Join Jeff Weiner for an in-depth discussion in this video Time management, part of On Leadership by Jeff Weiner.
- Time management, I think a number of you have heard me talk about this before. If you scheduled every minute of your day, and at the end of the day you're thinking to yourself, "God, that was great, so productive, "I'm really getting this done," uh-uh. If you're scheduling every minute of every day, you're not leaving any time to think, any buffer time, any time to catch your breath, you're not doing your job. The more senior you become, the more you're responsible for others, the more you're responsible for making decisions, for prioritizing, for thinking strategically, for thinking proactively, for thinking big, for establishing a vision, the more time you need, unscheduled time I like to call buffer time. This meeting, after meeting, after meeting, after meeting, it's not going to get it done. You may think if your schedule looks like this, you're really something. (instructor laughs) Super productive, right? Super efficient, effective, you're jamming all that stuff in. You want your calendar to look like this. I schedule 90 minutes of buffer a day. I've been doing it for the better part now, eight plus years. Sometimes it's 60 minute block here and 30 minutes there, very rarely it's 90 minutes in one sitting, more often than not it's three 30 minute buffers. We talked about one of the most foundational elements of being aware, anyone remember what that is? Mindfulness practice. If you're going to be mindful, you've got to have time to just be. You can't just be going from one meeting to the next, have one person after another coming to you with a problem. You've got to be able to just take your time, to just think, to literally connect the dots, to digest what you've been hearing, to have an extemporaneous conversation with someone you didn't plan on meeting with, for someone to take advantage of an open door situation, to bump into someone and start brainstorming on something super creative, get through your inbox so you don't feel this constant avalanche of pressure, like you're falling behind. Those things will undermine your productivity, they will undermine your morale as an individual. And then what good are you in terms of inspiring others? You've got to take the time to take time. Okay? Establish those buffers. It's a huge part of doing your job, even though you may not have heard that before. With regard to priorities, make sure you are walking the walk. And while we're on the subject of calendars and time management, if you're interested in knowing somebody's priorities, don't ask them to show you their do-do list, or their stack ranked list of priorities, take a look at their schedule. And I don't mean it in a creepy, privacy-intrusive way. (class laughs) I mean figuratively. Take a look at your own schedule, start there, see how you're spending time, what are you allocating time to? You may find, more often than not, it is not aligned with your priorities. It wouldn't surprise me in the least, which means you should either do what? One of two things. Change your priorities or change your schedule, this man is en fuego.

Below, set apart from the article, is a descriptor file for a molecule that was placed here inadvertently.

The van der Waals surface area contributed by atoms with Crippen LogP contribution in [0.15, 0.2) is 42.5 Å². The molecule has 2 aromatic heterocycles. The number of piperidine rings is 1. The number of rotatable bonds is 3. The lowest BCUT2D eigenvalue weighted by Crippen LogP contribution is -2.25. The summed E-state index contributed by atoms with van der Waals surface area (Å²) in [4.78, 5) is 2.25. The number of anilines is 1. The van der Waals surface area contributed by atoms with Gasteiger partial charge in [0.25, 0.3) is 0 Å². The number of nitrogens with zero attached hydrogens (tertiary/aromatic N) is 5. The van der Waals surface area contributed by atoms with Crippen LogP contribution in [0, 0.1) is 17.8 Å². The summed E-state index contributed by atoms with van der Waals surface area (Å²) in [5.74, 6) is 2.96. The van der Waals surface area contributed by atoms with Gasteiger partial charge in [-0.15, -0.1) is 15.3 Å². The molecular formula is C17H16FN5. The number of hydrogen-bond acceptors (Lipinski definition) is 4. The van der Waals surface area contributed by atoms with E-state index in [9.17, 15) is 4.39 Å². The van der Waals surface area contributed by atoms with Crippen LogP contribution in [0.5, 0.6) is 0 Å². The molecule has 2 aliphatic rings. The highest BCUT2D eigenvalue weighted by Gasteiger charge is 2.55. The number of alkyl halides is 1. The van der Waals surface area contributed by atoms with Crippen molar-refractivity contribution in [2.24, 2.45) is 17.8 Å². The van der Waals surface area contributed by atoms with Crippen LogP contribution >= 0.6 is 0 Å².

Learn about the importance of maintaining awareness of yourself, your team, your industry, and the world at large. Explore the topic of synthesis, which you achieve through developing your vision and values and by focusing on the most important priorities. Plus, learn about the role of inspiration in leadership, both in terms of being true to your own values and motivating others.